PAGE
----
Chief ministers of Indian States have so much to do in their own States that there should really be no time for them to be meddling in the affairs of other States. We are not going into the question of how reprehensible or graceless the activity is, because people can judge this for themselves. However, Mamata Banerjee, Chief Minister of West Bengal seems to have all the time in the world to be meddling in the affairs of Assam. Ever since the updated draft of the National Register of Citizens (NRC), 1951 of Assam was published on July 30, 2018, Mamata Banerjee has been exceptionally busy making gratuitous and incendiary statements on the updated NRC of Assam and organizing a team of the Trinamool Congress to visit this State. Had Mamata Banerjee merely questioned the accuracy and reliability of the updated NRC, no one might have taken any serious objection to her views. But on Tuesday, she wondered whether the politics of divide and rule could lead to civil war and cited this as the main reason why India needed a change of guard at the top in 2019. This is the kind of remark on non-political matters that is definitely calculated to trigger off the kind of civil war that she talks of. If any civil war erupts, she would have only herself to blame for triggering it off. One would like to know where she discovers the politics of “divide and rule” in the simple and long-pending exercise of updating the NRC of 1951. It is a demographic exercise that should be undertaken and completed in all the States of India. Besides, she has not clearly stated how a simple demographic exercise of correcting and updating the NRC could “trigger off” any kind of civil war.
The updated NRC of Assam is not really a matter of concern for Mamata Banerjee. This is a view substantiated not merely by the fact she happens to be the Chief Minister of a neighbouring state and not of Assam, but also by the fact that when Assam had sent several lakh documents related to the updating of the NRC for verification by the West Bengal government, only a very small percentage of the documents were verified. The remaining documents were returned just as they had been sent—without any verification. This is the kind of responsibility for any serious work evinced by Mamata Banerjee’s government. In fact, the Registrar General and Census Commissioner of India said on Wednesday that West Bengal was the biggest defaulter in the NRC verification process pertaining to people who belong to a different State but live in Assam due to various reasons. Thus, there is every reason to wonder why Mamata Banerjee should now be so concerned about the correctness or reliability of the updated NRC of Assam as to disrupt proceedings in the Rajya Sabha for four days in a row.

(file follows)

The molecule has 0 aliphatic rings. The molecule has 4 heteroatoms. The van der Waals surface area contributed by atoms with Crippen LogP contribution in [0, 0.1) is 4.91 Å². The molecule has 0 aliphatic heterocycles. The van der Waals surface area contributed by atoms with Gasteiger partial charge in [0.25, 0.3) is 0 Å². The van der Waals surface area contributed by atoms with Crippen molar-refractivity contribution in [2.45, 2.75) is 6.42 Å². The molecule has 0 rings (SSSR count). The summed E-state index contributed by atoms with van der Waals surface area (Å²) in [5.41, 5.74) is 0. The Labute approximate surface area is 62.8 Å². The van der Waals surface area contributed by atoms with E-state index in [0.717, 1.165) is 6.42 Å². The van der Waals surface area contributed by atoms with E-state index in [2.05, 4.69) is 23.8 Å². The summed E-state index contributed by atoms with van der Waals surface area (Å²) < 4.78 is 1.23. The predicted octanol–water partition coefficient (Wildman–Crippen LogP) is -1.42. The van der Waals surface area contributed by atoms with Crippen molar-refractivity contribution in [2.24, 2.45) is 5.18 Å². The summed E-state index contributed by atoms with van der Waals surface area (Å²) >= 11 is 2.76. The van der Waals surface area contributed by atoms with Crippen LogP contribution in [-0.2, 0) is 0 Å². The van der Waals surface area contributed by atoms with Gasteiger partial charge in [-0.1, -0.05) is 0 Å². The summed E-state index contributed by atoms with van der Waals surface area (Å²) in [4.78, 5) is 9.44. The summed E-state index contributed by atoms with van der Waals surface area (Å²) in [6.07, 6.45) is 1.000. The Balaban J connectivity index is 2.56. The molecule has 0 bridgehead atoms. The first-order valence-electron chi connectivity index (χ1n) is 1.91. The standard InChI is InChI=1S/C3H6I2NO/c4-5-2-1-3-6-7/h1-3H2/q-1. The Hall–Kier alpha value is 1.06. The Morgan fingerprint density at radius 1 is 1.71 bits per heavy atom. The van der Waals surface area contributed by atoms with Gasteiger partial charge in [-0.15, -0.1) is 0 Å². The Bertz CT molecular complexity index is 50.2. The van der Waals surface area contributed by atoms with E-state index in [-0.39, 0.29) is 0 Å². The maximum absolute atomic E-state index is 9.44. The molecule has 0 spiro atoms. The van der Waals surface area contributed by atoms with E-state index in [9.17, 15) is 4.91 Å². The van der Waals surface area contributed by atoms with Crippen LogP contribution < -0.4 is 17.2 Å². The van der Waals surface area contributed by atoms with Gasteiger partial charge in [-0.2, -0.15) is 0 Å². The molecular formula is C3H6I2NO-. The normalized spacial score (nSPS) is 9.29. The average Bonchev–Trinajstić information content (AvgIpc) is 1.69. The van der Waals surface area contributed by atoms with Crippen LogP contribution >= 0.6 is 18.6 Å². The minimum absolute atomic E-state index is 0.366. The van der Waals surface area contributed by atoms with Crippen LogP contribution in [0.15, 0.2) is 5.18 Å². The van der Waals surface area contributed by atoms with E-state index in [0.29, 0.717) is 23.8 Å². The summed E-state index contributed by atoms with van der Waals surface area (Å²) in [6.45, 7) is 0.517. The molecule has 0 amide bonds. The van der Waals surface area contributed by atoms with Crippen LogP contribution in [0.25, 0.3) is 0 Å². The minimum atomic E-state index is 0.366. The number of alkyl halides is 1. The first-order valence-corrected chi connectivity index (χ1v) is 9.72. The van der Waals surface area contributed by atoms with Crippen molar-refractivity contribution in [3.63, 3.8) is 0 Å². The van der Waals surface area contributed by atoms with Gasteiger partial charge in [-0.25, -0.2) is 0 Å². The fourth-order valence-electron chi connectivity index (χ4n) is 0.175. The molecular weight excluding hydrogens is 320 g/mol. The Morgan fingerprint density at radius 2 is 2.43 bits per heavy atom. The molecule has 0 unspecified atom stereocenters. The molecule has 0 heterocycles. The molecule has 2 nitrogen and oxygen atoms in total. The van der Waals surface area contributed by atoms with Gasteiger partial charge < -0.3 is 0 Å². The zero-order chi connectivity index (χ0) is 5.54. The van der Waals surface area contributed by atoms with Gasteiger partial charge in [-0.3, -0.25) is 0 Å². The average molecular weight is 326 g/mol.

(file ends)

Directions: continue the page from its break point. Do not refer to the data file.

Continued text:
Mamata Banerjee’s opposition to the publication of the final draft of the updated NRC is rightly regarded by the Assam government as amounting to contempt of court (since the entire exercise of updating the NRC was mandated and monitored by the Supreme Court). The logical course of action is to sue Mamata Banerjee so that she would be forced to think 10 times before embarking on similar meddlesome activities in other States. However, the reasons for Mamata Banerjee embarking on such gratuitous courses of action are not far to seek. One of her serious ambitions has been to actively support the cause of a greater Bengal regardless of the implications of such ambitions on States other than her own. The deletion of over four million names from the NRC has come as a major blow to her because a major part of this number comprises illegal migrants from Bangladesh, who could have turned Assam into a Bengali majority State. No wonder, she has been so prompt to assure those whose names do not figure in the updated NRC of Assam that they are welcome to shift to West Bengal. This would be a huge gain to the size of her vote bank, regardless of what it might do to the increase of population in an already overpopulated State. What needs to be appreciated is that if over four million names have been deleted from the updated NRC of Assam, it is because these people tried to get their names into the NRC without having the requisite proof of being Indian citizens.